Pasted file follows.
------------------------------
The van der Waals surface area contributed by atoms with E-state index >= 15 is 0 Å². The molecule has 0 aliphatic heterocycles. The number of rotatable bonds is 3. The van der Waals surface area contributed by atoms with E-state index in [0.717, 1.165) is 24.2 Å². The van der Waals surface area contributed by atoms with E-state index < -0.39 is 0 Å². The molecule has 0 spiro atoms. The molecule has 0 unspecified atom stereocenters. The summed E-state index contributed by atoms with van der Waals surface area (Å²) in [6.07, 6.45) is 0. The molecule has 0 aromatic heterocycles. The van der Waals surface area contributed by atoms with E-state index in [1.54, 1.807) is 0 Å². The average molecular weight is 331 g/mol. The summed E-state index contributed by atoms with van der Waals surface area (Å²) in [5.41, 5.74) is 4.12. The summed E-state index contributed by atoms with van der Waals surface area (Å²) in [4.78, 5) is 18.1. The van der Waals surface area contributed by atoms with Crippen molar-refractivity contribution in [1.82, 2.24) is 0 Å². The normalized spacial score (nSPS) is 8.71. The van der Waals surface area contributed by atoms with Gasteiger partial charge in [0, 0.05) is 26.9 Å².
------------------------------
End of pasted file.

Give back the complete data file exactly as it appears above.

The van der Waals surface area contributed by atoms with E-state index >= 15 is 0 Å². The molecule has 0 aliphatic heterocycles. The number of rotatable bonds is 3. The van der Waals surface area contributed by atoms with E-state index in [0.717, 1.165) is 24.2 Å². The van der Waals surface area contributed by atoms with E-state index < -0.39 is 0 Å². The molecule has 0 spiro atoms. The molecule has 0 unspecified atom stereocenters. The summed E-state index contributed by atoms with van der Waals surface area (Å²) in [6.07, 6.45) is 0. The molecule has 0 aromatic heterocycles. The van der Waals surface area contributed by atoms with E-state index in [1.54, 1.807) is 0 Å². The average molecular weight is 331 g/mol. The summed E-state index contributed by atoms with van der Waals surface area (Å²) in [5.41, 5.74) is 4.12. The summed E-state index contributed by atoms with van der Waals surface area (Å²) in [4.78, 5) is 18.1. The van der Waals surface area contributed by atoms with Crippen molar-refractivity contribution in [1.82, 2.24) is 0 Å². The normalized spacial score (nSPS) is 8.71. The van der Waals surface area contributed by atoms with Gasteiger partial charge in [0, 0.05) is 26.9 Å².